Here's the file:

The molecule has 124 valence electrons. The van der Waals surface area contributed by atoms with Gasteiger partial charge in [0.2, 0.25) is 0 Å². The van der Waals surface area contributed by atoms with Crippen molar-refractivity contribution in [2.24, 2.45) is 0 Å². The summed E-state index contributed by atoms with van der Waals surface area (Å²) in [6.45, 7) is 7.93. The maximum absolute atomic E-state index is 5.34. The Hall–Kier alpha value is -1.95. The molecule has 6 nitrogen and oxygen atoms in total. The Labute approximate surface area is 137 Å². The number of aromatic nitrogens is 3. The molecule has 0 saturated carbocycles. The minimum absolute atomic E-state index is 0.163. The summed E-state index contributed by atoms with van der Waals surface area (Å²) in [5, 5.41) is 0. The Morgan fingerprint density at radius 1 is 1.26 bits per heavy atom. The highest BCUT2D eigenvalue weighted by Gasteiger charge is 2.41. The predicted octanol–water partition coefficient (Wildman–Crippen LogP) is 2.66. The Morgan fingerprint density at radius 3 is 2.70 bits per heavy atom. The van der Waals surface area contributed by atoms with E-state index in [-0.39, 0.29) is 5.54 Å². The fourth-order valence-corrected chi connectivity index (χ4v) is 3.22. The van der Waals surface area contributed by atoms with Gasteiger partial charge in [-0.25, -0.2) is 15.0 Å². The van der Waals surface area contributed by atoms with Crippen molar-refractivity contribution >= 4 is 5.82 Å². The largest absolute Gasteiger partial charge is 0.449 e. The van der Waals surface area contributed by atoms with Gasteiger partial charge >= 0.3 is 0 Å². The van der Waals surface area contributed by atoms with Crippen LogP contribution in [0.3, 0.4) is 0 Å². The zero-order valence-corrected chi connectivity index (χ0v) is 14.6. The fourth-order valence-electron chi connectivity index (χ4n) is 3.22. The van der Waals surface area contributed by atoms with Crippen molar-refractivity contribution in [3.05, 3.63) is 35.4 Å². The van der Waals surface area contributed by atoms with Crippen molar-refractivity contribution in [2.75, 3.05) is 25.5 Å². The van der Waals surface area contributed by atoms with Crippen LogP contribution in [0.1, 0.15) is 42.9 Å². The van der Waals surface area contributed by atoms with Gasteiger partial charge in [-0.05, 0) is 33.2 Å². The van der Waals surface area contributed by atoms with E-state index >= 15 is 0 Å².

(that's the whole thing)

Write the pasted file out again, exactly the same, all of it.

The molecule has 124 valence electrons. The van der Waals surface area contributed by atoms with Gasteiger partial charge in [0.2, 0.25) is 0 Å². The van der Waals surface area contributed by atoms with Crippen molar-refractivity contribution in [2.24, 2.45) is 0 Å². The summed E-state index contributed by atoms with van der Waals surface area (Å²) in [6.45, 7) is 7.93. The maximum absolute atomic E-state index is 5.34. The Hall–Kier alpha value is -1.95. The molecule has 6 nitrogen and oxygen atoms in total. The Labute approximate surface area is 137 Å². The number of aromatic nitrogens is 3. The molecule has 0 saturated carbocycles. The minimum absolute atomic E-state index is 0.163. The summed E-state index contributed by atoms with van der Waals surface area (Å²) in [5, 5.41) is 0. The Morgan fingerprint density at radius 1 is 1.26 bits per heavy atom. The highest BCUT2D eigenvalue weighted by Gasteiger charge is 2.41. The predicted octanol–water partition coefficient (Wildman–Crippen LogP) is 2.66. The Morgan fingerprint density at radius 3 is 2.70 bits per heavy atom. The van der Waals surface area contributed by atoms with E-state index in [-0.39, 0.29) is 5.54 Å². The fourth-order valence-corrected chi connectivity index (χ4v) is 3.22. The van der Waals surface area contributed by atoms with Gasteiger partial charge in [-0.25, -0.2) is 15.0 Å². The van der Waals surface area contributed by atoms with Crippen molar-refractivity contribution >= 4 is 5.82 Å². The largest absolute Gasteiger partial charge is 0.449 e. The van der Waals surface area contributed by atoms with Gasteiger partial charge >= 0.3 is 0 Å². The van der Waals surface area contributed by atoms with Crippen LogP contribution in [0.3, 0.4) is 0 Å². The zero-order valence-corrected chi connectivity index (χ0v) is 14.6. The fourth-order valence-electron chi connectivity index (χ4n) is 3.22. The van der Waals surface area contributed by atoms with Crippen molar-refractivity contribution in [3.05, 3.63) is 35.4 Å². The van der Waals surface area contributed by atoms with Crippen molar-refractivity contribution in [2.75, 3.05) is 25.5 Å². The van der Waals surface area contributed by atoms with Crippen LogP contribution in [0.1, 0.15) is 42.9 Å². The van der Waals surface area contributed by atoms with Gasteiger partial charge in [-0.05, 0) is 33.2 Å². The van der Waals surface area contributed by atoms with E-state index >= 15 is 0 Å².